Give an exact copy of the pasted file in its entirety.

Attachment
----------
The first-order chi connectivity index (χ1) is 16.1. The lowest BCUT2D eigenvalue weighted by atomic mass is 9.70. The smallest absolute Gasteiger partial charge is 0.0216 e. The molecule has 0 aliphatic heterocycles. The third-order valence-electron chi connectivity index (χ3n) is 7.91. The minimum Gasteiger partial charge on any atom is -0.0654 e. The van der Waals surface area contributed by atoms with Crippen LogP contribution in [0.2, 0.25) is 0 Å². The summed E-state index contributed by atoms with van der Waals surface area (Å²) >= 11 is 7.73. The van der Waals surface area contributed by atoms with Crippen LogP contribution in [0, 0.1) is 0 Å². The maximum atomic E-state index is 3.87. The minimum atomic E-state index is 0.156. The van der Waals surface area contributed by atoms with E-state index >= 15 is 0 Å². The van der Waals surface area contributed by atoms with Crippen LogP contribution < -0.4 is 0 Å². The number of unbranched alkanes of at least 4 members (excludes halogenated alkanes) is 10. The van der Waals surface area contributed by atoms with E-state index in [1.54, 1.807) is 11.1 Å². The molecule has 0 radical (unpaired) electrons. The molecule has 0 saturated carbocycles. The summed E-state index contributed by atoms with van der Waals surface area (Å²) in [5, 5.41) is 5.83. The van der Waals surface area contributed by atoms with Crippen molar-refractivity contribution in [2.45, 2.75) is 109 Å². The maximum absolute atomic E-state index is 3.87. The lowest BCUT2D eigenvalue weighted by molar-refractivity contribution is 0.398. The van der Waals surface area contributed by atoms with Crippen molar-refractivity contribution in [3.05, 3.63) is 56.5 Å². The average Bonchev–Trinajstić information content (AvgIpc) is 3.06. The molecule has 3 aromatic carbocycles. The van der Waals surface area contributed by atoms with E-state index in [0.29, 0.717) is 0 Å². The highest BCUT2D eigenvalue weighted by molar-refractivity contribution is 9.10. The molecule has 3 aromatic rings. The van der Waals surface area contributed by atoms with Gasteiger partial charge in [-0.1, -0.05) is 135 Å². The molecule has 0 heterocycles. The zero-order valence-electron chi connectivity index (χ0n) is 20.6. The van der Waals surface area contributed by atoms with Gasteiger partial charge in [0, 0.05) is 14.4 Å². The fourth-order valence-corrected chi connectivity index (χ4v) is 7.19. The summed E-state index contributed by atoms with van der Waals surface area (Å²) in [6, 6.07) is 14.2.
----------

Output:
The first-order chi connectivity index (χ1) is 16.1. The lowest BCUT2D eigenvalue weighted by atomic mass is 9.70. The smallest absolute Gasteiger partial charge is 0.0216 e. The molecule has 0 aliphatic heterocycles. The third-order valence-electron chi connectivity index (χ3n) is 7.91. The minimum Gasteiger partial charge on any atom is -0.0654 e. The van der Waals surface area contributed by atoms with Crippen LogP contribution in [0.2, 0.25) is 0 Å². The summed E-state index contributed by atoms with van der Waals surface area (Å²) >= 11 is 7.73. The van der Waals surface area contributed by atoms with Crippen LogP contribution in [0, 0.1) is 0 Å². The maximum atomic E-state index is 3.87. The minimum atomic E-state index is 0.156. The van der Waals surface area contributed by atoms with E-state index >= 15 is 0 Å². The van der Waals surface area contributed by atoms with Crippen LogP contribution < -0.4 is 0 Å². The number of unbranched alkanes of at least 4 members (excludes halogenated alkanes) is 10. The van der Waals surface area contributed by atoms with E-state index in [1.54, 1.807) is 11.1 Å². The molecule has 0 radical (unpaired) electrons. The molecule has 0 saturated carbocycles. The summed E-state index contributed by atoms with van der Waals surface area (Å²) in [5, 5.41) is 5.83. The van der Waals surface area contributed by atoms with Crippen molar-refractivity contribution in [2.45, 2.75) is 109 Å². The maximum absolute atomic E-state index is 3.87. The lowest BCUT2D eigenvalue weighted by molar-refractivity contribution is 0.398. The van der Waals surface area contributed by atoms with Crippen molar-refractivity contribution in [3.05, 3.63) is 56.5 Å². The average Bonchev–Trinajstić information content (AvgIpc) is 3.06. The molecule has 3 aromatic carbocycles. The van der Waals surface area contributed by atoms with E-state index in [0.29, 0.717) is 0 Å². The highest BCUT2D eigenvalue weighted by molar-refractivity contribution is 9.10. The molecule has 3 aromatic rings. The van der Waals surface area contributed by atoms with Gasteiger partial charge in [-0.1, -0.05) is 135 Å². The molecule has 0 heterocycles. The zero-order valence-electron chi connectivity index (χ0n) is 20.6. The van der Waals surface area contributed by atoms with Gasteiger partial charge in [0, 0.05) is 14.4 Å². The fourth-order valence-corrected chi connectivity index (χ4v) is 7.19. The summed E-state index contributed by atoms with van der Waals surface area (Å²) in [6, 6.07) is 14.2.